The question asked, “What must I do to inherit eternal life?”

Jesus responds

“What is written in the law? How do you read it?”

Jesus answered the question with a question, and what stood out to me was what Jesus replied to immediately afterward. 

Expert in the Law

“You shall love the Lord, your God, with all your heart, with all your being, with all your strength, and with all your mind, and your neighbor as yourself.”

Jesus replied to him, “You have answered correctly; do this and you will live.”


If I stood before Jesus and asked, “What must I do to go to heaven?” and He said, flap your arms like a bird and jump in the lake; I would start flapping away!

You can’t get more specific than Jesus himself saying,  “You have answered correctly;” and that’s precisely what Jesus says, “do this and you will live.”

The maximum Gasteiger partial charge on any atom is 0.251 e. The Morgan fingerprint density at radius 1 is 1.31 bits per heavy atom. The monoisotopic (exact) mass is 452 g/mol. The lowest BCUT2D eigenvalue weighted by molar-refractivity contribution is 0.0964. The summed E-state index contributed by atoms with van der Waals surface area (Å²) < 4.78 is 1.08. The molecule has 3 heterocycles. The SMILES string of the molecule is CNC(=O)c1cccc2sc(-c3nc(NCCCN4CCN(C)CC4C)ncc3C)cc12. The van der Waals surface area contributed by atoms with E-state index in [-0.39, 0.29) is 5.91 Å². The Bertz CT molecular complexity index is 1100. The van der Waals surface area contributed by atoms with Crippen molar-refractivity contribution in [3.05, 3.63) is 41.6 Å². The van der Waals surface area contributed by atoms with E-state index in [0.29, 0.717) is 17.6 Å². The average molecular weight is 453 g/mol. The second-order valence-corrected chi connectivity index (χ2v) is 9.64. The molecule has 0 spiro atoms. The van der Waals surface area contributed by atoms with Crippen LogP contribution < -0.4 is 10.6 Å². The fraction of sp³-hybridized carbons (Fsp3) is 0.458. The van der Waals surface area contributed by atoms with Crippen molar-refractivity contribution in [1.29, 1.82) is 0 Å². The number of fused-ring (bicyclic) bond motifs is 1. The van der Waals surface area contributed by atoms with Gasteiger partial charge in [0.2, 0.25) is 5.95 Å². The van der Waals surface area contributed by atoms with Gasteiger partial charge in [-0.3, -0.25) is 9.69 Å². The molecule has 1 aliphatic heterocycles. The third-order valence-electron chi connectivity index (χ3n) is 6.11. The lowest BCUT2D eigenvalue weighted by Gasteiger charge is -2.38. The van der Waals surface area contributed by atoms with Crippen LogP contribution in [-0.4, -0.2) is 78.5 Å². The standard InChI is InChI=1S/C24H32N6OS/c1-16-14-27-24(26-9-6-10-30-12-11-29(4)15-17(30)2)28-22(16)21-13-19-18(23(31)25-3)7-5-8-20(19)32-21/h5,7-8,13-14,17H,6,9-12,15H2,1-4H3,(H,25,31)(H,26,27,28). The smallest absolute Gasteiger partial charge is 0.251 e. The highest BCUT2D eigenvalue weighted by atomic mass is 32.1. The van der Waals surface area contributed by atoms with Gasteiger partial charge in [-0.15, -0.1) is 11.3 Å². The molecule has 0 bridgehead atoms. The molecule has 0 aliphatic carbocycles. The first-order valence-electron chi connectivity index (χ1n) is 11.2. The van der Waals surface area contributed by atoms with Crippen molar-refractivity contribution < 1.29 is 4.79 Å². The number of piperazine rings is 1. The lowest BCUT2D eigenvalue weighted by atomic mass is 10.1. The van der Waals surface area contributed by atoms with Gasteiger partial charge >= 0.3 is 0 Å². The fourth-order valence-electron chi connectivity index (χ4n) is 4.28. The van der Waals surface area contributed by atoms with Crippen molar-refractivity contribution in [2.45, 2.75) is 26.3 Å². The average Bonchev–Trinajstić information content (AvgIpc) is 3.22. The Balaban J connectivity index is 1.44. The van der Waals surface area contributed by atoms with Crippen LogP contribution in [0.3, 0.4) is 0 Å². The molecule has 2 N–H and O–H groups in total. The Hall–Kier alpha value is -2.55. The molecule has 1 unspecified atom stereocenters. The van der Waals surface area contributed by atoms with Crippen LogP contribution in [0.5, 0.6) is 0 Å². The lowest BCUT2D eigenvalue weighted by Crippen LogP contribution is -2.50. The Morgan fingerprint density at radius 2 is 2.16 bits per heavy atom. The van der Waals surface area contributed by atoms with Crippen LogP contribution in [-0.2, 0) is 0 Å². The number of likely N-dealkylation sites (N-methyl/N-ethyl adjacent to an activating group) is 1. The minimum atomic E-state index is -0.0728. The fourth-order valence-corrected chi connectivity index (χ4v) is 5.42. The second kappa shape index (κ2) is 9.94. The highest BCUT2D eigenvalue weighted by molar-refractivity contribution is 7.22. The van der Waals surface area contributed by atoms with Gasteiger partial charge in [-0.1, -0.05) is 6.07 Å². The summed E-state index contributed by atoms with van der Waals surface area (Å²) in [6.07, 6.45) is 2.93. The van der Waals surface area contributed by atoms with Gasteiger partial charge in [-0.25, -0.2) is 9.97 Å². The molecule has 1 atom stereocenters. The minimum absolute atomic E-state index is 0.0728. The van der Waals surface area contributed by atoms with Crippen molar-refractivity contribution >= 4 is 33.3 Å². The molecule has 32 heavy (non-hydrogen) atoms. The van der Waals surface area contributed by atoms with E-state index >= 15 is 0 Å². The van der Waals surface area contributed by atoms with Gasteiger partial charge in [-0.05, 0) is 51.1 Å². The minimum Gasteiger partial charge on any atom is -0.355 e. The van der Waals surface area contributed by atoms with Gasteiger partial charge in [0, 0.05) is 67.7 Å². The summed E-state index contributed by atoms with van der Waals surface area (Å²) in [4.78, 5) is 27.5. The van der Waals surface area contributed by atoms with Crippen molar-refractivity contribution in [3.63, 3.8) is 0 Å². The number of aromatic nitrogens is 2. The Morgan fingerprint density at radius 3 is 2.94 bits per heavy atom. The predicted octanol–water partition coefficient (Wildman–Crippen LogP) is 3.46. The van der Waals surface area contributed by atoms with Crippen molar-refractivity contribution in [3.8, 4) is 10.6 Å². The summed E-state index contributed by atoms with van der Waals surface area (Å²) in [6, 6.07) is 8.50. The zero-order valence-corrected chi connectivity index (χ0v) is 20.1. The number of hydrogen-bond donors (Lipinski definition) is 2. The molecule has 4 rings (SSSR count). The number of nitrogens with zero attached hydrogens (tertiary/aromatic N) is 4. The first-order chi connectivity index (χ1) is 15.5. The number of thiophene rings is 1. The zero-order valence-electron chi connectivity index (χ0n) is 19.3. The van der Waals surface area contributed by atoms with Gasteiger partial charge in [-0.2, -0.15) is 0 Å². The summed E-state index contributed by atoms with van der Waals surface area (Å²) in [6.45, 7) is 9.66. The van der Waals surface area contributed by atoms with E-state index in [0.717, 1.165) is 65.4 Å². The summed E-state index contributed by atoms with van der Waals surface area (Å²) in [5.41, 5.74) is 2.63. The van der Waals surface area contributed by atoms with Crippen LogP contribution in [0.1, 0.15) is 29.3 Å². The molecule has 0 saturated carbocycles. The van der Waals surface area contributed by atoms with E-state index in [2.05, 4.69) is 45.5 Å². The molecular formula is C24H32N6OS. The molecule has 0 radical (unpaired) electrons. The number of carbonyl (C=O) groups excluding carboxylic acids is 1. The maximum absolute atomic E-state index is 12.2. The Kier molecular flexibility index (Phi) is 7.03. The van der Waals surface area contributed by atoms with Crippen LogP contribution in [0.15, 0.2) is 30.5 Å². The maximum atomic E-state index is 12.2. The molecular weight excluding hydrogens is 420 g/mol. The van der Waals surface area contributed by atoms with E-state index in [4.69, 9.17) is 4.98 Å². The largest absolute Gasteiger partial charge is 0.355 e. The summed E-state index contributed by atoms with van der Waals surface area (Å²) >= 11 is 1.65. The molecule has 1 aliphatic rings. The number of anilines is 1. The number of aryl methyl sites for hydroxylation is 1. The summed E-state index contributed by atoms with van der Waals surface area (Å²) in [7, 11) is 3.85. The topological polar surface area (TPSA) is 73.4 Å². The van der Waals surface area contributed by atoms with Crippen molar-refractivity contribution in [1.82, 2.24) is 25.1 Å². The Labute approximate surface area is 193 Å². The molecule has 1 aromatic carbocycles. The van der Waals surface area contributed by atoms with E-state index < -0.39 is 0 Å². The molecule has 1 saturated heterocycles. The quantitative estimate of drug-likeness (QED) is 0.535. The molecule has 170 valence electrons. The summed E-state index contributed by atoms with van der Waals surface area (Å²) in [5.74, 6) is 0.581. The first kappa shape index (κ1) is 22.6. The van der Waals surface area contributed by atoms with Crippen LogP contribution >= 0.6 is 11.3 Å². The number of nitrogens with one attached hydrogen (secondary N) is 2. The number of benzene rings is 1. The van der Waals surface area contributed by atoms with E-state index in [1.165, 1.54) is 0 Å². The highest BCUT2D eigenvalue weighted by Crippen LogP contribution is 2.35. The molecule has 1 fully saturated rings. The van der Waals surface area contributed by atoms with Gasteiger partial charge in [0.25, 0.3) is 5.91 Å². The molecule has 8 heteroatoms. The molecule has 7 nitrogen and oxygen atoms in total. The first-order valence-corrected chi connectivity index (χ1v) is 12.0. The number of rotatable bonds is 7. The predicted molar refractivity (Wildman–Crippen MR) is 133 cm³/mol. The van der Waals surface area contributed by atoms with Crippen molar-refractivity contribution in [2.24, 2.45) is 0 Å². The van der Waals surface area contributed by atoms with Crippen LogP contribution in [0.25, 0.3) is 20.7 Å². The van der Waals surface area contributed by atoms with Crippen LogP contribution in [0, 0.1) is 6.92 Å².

The scholar, in a very scholarly fashion, couldn’t accept that and asked a follow-up: “And who is my neighbor?” This is when we get into the parable of the Good Samaritan.


Studying the history of the Old Testament reveals the deep division between the Jewish population at the time and the Samaritans. Their origins trace back to the Northern Kingdom of Israel and its capital, Samaria, after the kingdom split into two in the 10th century BC.

During Jesus’s time, Samaritans were a distinct group with their own religious and ethnic identity, separate from the mainstream Jewish community.

Jesus’s interactions with Samaritans in the Gospels, such as the Parable of the Good Samaritan (Luke 10:25-37) and the story of Jesus speaking with the Samaritan woman at the well (John 4:1-42), challenge these prejudices and suggest a message of love, compassion, and inclusivity that transcends ethnic and religious boundaries.

Literal Sense

The literal sense of scripture is one of the four senses of reading scripture. It’s concerned with what the author is saying, how they’re saying it, and what’s incidental to it.